For high-level executives such as Altman and Brockman, there is a stronger argument for noncompete agreements. If executives can walk out (or be pushed out) the door at any moment, it's hard to understand why investors would want to stake their money to the company. Bloomberg reported in October that OpenAI was in talks to sell existing employees' shares at a price that would value the overall company at $86 billion. That assuredly will not happen now.

The U.S. Chamber of Commerce, in objecting to the F.T.C.'s proposed rule about noncompete agreements, cited its economist John McAdams, who wrote in 2019 in a research paper for the F.T.C. that noncompete agreements can "solve a 'holdup' problem for certain types of investment (e.g., training, information sharing) into employees." When the holdup occurs, employers "forgo making certain investments in their work force knowing that employees would be able to subsequently quit and appropriate the value of the investment."

That's not the end of the story, though. A downside of noncompete agreements is that they put smart people such as Altman on ice, Evan Starr, an associate professor at the University of Maryland, told me. That is bad for innovation and, he said, offsets the benefit of increasing the security of investment. Starr pointed me to a paper by Liyan Shi of Carnegie Mellon University's Tepper School of Business, published this year in the journal Econometrica. She found, after netting out the pros and cons, that the optimal policy is not too different from California's.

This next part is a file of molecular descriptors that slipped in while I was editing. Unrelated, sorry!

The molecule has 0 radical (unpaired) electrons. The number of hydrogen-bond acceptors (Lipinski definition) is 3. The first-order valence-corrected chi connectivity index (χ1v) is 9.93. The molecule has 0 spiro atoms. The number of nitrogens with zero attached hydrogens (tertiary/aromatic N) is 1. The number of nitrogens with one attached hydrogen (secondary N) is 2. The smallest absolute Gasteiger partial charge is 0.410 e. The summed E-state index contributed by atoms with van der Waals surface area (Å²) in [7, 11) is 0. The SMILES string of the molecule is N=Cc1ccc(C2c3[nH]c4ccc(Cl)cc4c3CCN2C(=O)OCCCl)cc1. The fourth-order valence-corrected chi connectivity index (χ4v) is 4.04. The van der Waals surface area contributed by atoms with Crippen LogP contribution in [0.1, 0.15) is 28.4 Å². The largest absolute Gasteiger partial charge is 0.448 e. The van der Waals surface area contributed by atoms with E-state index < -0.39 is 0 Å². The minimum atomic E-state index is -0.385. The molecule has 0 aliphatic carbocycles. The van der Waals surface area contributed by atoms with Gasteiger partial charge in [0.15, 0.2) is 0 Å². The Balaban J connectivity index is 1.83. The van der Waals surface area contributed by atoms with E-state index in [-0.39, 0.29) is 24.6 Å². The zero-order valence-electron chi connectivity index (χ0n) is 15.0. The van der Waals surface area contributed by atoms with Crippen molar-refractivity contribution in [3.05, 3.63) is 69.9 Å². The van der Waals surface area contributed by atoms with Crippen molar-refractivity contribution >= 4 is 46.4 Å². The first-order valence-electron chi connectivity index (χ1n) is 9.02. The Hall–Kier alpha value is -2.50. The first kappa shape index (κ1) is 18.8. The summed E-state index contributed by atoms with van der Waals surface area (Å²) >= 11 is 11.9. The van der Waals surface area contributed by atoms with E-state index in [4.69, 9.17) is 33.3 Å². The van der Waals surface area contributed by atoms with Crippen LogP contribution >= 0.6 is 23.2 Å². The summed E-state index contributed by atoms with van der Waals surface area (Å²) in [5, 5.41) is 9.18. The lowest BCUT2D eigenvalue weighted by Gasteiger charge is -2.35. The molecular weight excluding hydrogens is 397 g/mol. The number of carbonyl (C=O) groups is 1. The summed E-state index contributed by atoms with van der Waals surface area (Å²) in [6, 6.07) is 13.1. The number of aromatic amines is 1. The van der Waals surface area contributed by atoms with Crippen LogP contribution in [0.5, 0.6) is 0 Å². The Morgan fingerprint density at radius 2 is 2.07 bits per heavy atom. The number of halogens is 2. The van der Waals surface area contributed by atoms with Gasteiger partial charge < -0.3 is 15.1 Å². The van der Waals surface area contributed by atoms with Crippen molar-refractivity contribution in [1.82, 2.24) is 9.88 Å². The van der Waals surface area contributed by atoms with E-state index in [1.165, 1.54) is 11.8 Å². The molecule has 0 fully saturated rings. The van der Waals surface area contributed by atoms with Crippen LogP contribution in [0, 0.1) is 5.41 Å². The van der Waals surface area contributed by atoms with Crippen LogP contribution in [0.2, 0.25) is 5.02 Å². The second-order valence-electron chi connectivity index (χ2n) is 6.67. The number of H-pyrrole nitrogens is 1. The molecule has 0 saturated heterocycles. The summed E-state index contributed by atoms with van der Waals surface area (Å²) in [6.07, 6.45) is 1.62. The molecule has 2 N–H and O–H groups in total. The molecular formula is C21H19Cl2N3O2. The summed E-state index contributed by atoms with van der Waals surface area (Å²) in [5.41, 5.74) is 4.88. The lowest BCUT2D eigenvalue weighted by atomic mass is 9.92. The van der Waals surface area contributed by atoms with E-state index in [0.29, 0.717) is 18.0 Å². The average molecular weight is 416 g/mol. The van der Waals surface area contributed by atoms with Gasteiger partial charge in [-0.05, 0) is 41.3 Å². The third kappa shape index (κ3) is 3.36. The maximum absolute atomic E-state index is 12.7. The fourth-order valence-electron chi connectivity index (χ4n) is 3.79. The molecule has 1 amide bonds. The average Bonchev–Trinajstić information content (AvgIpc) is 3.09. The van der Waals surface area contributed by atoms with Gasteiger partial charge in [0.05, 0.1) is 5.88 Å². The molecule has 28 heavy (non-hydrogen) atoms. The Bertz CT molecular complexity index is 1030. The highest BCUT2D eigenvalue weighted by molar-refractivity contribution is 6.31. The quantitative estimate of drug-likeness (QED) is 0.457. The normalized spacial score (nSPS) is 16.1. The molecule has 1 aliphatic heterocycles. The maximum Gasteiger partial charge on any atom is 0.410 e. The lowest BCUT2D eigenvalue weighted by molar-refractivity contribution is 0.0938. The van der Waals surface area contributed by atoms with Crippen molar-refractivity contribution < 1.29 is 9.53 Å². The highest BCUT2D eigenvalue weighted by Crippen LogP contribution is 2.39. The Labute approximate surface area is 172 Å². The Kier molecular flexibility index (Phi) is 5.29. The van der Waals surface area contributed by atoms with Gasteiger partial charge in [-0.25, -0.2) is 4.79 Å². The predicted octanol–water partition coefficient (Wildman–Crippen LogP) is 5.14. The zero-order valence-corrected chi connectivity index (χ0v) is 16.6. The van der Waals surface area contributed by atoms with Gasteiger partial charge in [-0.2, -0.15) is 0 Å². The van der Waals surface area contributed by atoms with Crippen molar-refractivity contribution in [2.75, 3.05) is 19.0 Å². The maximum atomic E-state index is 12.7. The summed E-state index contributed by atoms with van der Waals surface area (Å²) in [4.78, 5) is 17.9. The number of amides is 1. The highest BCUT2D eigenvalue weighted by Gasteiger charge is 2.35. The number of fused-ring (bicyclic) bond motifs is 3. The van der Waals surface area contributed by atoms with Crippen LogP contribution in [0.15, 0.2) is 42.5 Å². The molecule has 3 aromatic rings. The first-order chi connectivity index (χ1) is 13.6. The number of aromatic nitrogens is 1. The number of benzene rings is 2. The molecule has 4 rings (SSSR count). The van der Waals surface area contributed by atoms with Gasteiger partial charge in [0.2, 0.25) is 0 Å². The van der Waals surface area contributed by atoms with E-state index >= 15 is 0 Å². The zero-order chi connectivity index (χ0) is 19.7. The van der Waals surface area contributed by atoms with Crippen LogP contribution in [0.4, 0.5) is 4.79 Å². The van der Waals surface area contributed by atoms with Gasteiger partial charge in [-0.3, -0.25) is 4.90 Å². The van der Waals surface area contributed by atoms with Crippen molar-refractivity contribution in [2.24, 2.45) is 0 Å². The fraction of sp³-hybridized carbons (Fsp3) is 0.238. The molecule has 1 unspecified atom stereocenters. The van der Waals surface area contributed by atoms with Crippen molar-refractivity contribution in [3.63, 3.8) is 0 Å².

Another way around the inalienability problem is to stop key employees from going to a start-up or a rival by asserting that if they go, they would be taking trade secrets with them, which is against the law. The idea is to invoke a doctrine in law called inevitable disclosure, which says that people can't erase what's in their heads when they walk out the door — and so it's not fair to let them go to a rival. But using the inevitable disclosure doctrine to stop someone from being hired isn't easy, and California doesn't recognize the doctrine at all.

A highly unusual governance structure complicated matters at OpenAI. The parent is a nonprofit. The plan was for it to fund its work with future profits from a limited partnership that is for-profit. Directors of the nonprofit aren't even allowed to own shares in the for-profit. But that created an inherent tension between the nonprofit and the for-profit centers, not to mention Microsoft, a major OpenAI investor; Altman; and other employees, all of whose interests were not in perfect alignment.

Amazingly, Microsoft, which has invested more than $13 billion in OpenAI, learned of Altman's exit only one minute before it was announced, The Times reported. In the end, Microsoft's money talked when its C.E.O., Satya Nadella, brought Altman and Brockman on board.

Mira Murati, who took over as interim C.E.O. for a couple of days after Altman was booted, posted early Monday, "OpenAI is nothing without its people." Amid the continuing confusion and infighting, that is one statement that is unequivocally true.

The U.S. economy "has more resilience than we previously anticipated," Aichi Amemiya and Jeremy Schwartz, who are senior US economists at Nomura, wrote in a note to clients on Friday. Also, they wrote, "the pace of tightening credit conditions has been slower than we expected." But they still expect that "slow-moving credit tightening will eventually weigh on business investment and employment, causing a recession in the medium term." They said they now expect a "mild" recession to begin in the second half of 2024, rather than in the current quarter.

"They did not have a maternity leave policy. So I had my baby in the summer, and then when classes started up again for the next academic year, I taught a full load. I didn't get any teaching relief from having my first baby."

— Brigitte Madrian, describing her experience at the University of Chicago's business school in the late 1990s, in a podcast with the Federal Reserve Bank of St. Louis released May 19, 2021.